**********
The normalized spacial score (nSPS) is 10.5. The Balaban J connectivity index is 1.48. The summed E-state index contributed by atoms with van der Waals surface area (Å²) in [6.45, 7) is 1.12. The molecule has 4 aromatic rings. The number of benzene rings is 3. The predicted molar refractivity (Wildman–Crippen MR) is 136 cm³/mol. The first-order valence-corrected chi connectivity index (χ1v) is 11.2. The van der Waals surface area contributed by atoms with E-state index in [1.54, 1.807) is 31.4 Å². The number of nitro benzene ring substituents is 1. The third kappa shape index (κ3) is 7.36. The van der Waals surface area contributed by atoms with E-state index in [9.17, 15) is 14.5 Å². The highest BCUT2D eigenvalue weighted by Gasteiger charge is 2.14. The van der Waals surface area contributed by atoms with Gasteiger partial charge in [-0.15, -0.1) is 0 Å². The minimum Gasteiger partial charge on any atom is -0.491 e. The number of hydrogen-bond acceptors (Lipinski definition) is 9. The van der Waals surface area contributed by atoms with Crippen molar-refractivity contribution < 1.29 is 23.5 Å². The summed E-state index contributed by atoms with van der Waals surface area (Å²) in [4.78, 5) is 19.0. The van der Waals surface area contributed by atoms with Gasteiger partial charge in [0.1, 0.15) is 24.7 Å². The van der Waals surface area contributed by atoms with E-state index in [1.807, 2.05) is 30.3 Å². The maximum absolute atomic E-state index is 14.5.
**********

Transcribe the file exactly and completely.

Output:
The normalized spacial score (nSPS) is 10.5. The Balaban J connectivity index is 1.48. The summed E-state index contributed by atoms with van der Waals surface area (Å²) in [6.45, 7) is 1.12. The molecule has 4 aromatic rings. The number of benzene rings is 3. The predicted molar refractivity (Wildman–Crippen MR) is 136 cm³/mol. The first-order valence-corrected chi connectivity index (χ1v) is 11.2. The van der Waals surface area contributed by atoms with E-state index in [1.54, 1.807) is 31.4 Å². The number of nitro benzene ring substituents is 1. The third kappa shape index (κ3) is 7.36. The van der Waals surface area contributed by atoms with E-state index in [9.17, 15) is 14.5 Å². The highest BCUT2D eigenvalue weighted by Gasteiger charge is 2.14. The van der Waals surface area contributed by atoms with Gasteiger partial charge in [-0.15, -0.1) is 0 Å². The minimum Gasteiger partial charge on any atom is -0.491 e. The number of hydrogen-bond acceptors (Lipinski definition) is 9. The van der Waals surface area contributed by atoms with Crippen molar-refractivity contribution < 1.29 is 23.5 Å². The summed E-state index contributed by atoms with van der Waals surface area (Å²) in [4.78, 5) is 19.0. The van der Waals surface area contributed by atoms with Gasteiger partial charge in [0.1, 0.15) is 24.7 Å². The van der Waals surface area contributed by atoms with E-state index in [1.807, 2.05) is 30.3 Å². The maximum absolute atomic E-state index is 14.5.